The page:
Production on the film ran for so long that Jim Brown was in danger of missing training camp for the up-coming 1967-68 football season. As training camp and the NFL season approached, the NFL threatened to fine and suspend Brown if he did not leave filming and report to camp immediately.
Not one to take threats, Brown simply held a press conference to announce his retirement from football. At the time of his retirement, Brown was considered to be one of the best in the game and even today is considered to be one of the NFL’s all-time greats. Brown’s character is credited as ‘Napoleon Jefferson’ in the original US trailer.
Bronson’s character says his father was a coal miner from Silesia (an area of Poland known for its coal mining). In real life, this is true. Bronson’s (real name: Charles Buchinski) father was a coal miner from Lithuania, and Bronson himself worked in the mines as a boy in Pennsylvania.
As film production ran over-schedule, Frank Sinatra advised Trini López to quit so that his recording career wouldn’t lose its momentum or popularity. So López took Sinatra’s advice and quit. Originally, López’s character, Jiminez, was supposed to be one of the heroes. He was to be the one to ignite all of the dynamite that would destroy the entire Château. But with López’s abrupt departure, his character was written off as being killed during the parachute jump.
“It’s Judgment Day, Sinners! Come Out, Come Out Wherever You Are!”
During the “Last Supper” scene, Maggot (Savalas) is in the Judas position of the Leonardo Da Vinci painting, before betraying the team during its mission.
The scene where one of the dozen pretends to be a general inspecting Robert Ryan’s troops was initially written for Walker’s character. However, Walker was uncomfortable with this scene, so Aldrich decided to use Sutherland instead. The scene was directly responsible for Sutherland being cast in M.A.S.H. (1970), which made him an international star.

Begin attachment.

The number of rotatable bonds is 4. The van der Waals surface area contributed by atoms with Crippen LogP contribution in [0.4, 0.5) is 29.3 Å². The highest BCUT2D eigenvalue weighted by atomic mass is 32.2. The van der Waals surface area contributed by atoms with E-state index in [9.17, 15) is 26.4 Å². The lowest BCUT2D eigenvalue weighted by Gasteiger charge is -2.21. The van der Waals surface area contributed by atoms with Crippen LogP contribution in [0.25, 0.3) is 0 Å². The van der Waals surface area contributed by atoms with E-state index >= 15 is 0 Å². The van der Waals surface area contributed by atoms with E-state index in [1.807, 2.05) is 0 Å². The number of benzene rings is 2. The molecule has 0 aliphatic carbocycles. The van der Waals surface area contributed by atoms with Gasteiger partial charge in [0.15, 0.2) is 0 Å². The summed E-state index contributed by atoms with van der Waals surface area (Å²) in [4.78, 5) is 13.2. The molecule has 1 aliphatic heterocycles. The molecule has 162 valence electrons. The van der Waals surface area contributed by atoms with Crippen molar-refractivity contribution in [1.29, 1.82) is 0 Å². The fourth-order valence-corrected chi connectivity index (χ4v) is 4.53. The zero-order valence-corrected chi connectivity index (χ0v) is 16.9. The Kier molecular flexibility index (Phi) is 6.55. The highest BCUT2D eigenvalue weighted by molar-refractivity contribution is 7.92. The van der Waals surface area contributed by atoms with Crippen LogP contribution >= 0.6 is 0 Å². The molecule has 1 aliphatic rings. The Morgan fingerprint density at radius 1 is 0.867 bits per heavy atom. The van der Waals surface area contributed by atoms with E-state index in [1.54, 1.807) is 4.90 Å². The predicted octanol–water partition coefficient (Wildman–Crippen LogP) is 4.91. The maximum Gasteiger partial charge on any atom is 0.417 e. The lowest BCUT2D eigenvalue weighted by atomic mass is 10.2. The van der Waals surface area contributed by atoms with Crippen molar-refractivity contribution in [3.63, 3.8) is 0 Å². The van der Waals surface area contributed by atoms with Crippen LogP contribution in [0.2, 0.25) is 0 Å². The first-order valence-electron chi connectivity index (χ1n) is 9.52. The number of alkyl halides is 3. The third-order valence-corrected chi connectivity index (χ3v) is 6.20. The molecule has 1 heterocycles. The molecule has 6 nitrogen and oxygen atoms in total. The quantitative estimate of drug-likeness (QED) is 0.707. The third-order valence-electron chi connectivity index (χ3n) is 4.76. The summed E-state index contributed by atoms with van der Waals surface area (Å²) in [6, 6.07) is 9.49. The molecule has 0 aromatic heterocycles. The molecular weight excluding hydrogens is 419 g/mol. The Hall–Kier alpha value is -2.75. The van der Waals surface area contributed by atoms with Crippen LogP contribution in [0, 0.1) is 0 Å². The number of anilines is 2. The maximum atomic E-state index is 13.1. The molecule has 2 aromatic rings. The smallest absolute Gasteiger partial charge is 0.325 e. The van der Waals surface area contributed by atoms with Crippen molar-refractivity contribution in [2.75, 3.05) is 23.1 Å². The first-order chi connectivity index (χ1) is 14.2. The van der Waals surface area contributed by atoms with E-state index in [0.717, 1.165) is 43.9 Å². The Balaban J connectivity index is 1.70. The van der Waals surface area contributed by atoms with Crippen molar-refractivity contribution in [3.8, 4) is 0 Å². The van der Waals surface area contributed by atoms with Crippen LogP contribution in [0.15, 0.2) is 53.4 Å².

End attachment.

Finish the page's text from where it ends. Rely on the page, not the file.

Bronson was so angry with Marvin for constantly turning up dead drunk that he threatened to punch the star.
When Marvin and Bronson ring the doorbell at the castle, the bell rings da da da dah (…-) 3 times in rapid succession. In Morse code, this is the letter V (Victory) and the 4 notes represented by the code are the first notes of Ludwig van Beethoven’s “5th Symphony”, but again, even though by the German Beethoven, it was an Allied anthem signifying victory.
The Dirty Dozen was a massive commercial success. Produced on a budget of $5.4 million, it grossed $45.3 million. It was the fifth-highest-grossing film of 1967 and MGM’s highest-grossing film of the year. The film was controversial when it was released, as it depicted Allied soldiers as being no different from their Nazi counterparts.
Aldrich was told that he could be in line for an Oscar as Best Director for the film if he cut out the scene of Brown dropping hand grenades into the bomb shelter. The scene was considered controversial because the Germans (including women) were locked inside the bunker and had no chance to survive. Aldrich considered it but elected to leave the scene in to show that “war is hell”.
This was the first commercially produced Hollywood film to open the Edinburgh International Film Festival in 1967 (the festival began in 1947 under the name of the First International Festival of Documentary Films).
The film was nominated for four Academy Awards, winning in the category for Best Sound Effects.
We’ll finish this off with some images of Muhammad Ali visiting the film set of The Dirty Dozen at Markyate, Bedfordshire, Aug. 5, 1966.